THE ROLE OF THE CHURCH OF THE PROVINCE OF SOUTHERN AFRICA IN THE SOCIAL TRANSFORMATIO OF THE WESTERN CAPE 1960 - 1990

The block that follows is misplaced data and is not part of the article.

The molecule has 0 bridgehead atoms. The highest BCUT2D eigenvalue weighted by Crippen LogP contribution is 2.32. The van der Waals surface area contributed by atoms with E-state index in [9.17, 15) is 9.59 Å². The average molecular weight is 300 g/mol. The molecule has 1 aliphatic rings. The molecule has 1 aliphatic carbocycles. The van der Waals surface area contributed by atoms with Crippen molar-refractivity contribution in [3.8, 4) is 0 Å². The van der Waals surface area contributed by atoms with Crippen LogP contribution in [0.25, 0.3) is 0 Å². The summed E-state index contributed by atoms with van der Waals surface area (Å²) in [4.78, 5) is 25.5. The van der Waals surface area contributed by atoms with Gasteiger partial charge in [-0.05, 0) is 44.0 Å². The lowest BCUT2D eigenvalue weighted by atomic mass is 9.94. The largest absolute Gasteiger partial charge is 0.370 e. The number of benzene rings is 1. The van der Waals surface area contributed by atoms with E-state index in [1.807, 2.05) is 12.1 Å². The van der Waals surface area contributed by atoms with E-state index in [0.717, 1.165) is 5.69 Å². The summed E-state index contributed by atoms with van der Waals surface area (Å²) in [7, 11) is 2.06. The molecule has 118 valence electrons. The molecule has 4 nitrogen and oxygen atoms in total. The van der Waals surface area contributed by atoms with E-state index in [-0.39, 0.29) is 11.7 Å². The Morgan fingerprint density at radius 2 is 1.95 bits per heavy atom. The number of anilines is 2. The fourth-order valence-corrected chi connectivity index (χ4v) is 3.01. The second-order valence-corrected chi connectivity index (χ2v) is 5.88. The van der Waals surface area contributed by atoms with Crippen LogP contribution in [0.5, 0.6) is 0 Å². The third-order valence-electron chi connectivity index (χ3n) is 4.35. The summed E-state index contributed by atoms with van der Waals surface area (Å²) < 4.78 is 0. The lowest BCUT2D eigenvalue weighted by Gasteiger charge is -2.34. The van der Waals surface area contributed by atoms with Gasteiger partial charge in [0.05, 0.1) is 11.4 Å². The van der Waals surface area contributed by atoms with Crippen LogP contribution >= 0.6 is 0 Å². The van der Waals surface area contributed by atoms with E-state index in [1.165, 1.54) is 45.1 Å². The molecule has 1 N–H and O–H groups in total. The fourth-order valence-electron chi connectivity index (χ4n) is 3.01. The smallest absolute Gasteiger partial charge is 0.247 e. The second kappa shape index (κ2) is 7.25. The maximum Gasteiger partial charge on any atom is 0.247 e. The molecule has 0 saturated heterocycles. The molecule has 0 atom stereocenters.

This study reflects the vital role the church should play in the social transformation of society. It undoubtedly has the potential to be a strategic organisation for social change. However, in the past it has failed to reach that potential. The hope for the future is that the church will embrace that potential and become active in the process of social transformation. The Church of the Province of Southern Africa (CPSA) has been the researcher's spiritual home for her entire life. During this time, and particularly over the past five years, she has sought to find her place in the church's inflexible, bureaucratic and patriarchal structure. While this study was in the final stages of being written, the CPSA took the historic decision to ordain women to the priesthood. Her personal struggle had been vindicated. However, more importantly, the church's decision attests to that organisation's potential for creative change. Thus this study is dedicated to the members of the CPSA in the Diocese of Cape Town, in the hope that they will embrace the challenge, both as individuals and as a community to become active agents of social change. The field research was conducted during the period March 1989 to March 1990 by the researcher herself, who was a paid employee of the Diocese of Cape Town at the time. Both the promoter and co-promoter of this thesis supervised this research. The results were first published in August 1990 by the Diocese of Cape Town in a report entitled, Voices of the Church: An Anglican perspective on welfare and development in the Diocese of Cape Town. Permission to use the research material in this study has been granted by the Most Reverend Desmond Mpilo Tutu, and is acknowledged with thanks. There are many people who during that period enabled the research to take place because of their willingness, enthusiasm and interest: the Most Reverend Desmond Tutu; Bishop Edward the liaison Bishop; members of Chapter and Diocesan Council; the support committee; the 130 people in the parishes who so willingly shared of themselves and their opinions, and in many instances opened their homes; and the clergy of the diocese, who participated wholeheartedly in the process.